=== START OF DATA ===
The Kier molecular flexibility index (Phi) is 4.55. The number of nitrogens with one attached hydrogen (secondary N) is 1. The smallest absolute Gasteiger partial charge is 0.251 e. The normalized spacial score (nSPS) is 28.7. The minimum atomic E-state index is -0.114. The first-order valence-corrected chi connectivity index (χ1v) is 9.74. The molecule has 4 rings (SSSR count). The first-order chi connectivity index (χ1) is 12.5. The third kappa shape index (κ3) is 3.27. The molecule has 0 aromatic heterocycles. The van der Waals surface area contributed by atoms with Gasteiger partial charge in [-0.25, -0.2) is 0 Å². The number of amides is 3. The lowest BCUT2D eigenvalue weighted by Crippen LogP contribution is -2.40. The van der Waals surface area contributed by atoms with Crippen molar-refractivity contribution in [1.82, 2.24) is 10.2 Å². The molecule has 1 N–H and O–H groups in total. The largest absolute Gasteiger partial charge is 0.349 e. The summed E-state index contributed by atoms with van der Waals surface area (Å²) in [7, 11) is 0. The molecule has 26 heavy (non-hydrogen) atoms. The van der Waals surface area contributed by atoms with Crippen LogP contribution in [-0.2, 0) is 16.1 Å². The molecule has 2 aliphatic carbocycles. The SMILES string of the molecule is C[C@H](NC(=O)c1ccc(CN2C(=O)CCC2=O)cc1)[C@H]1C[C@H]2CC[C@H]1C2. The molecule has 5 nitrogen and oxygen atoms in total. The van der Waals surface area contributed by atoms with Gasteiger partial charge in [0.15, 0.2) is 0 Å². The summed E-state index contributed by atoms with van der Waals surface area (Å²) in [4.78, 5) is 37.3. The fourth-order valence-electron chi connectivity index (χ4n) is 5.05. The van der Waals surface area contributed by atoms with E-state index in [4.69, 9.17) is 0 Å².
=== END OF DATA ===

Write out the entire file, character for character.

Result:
The Kier molecular flexibility index (Phi) is 4.55. The number of nitrogens with one attached hydrogen (secondary N) is 1. The smallest absolute Gasteiger partial charge is 0.251 e. The normalized spacial score (nSPS) is 28.7. The minimum atomic E-state index is -0.114. The first-order valence-corrected chi connectivity index (χ1v) is 9.74. The molecule has 4 rings (SSSR count). The first-order chi connectivity index (χ1) is 12.5. The third kappa shape index (κ3) is 3.27. The molecule has 0 aromatic heterocycles. The van der Waals surface area contributed by atoms with Gasteiger partial charge in [-0.25, -0.2) is 0 Å². The number of amides is 3. The lowest BCUT2D eigenvalue weighted by Crippen LogP contribution is -2.40. The van der Waals surface area contributed by atoms with Crippen molar-refractivity contribution in [1.82, 2.24) is 10.2 Å². The molecule has 1 N–H and O–H groups in total. The largest absolute Gasteiger partial charge is 0.349 e. The summed E-state index contributed by atoms with van der Waals surface area (Å²) in [7, 11) is 0. The molecule has 26 heavy (non-hydrogen) atoms. The van der Waals surface area contributed by atoms with Crippen LogP contribution in [-0.2, 0) is 16.1 Å². The molecule has 2 aliphatic carbocycles. The SMILES string of the molecule is C[C@H](NC(=O)c1ccc(CN2C(=O)CCC2=O)cc1)[C@H]1C[C@H]2CC[C@H]1C2. The molecule has 5 nitrogen and oxygen atoms in total. The van der Waals surface area contributed by atoms with Gasteiger partial charge in [0.15, 0.2) is 0 Å². The summed E-state index contributed by atoms with van der Waals surface area (Å²) in [4.78, 5) is 37.3. The fourth-order valence-electron chi connectivity index (χ4n) is 5.05. The van der Waals surface area contributed by atoms with E-state index in [4.69, 9.17) is 0 Å².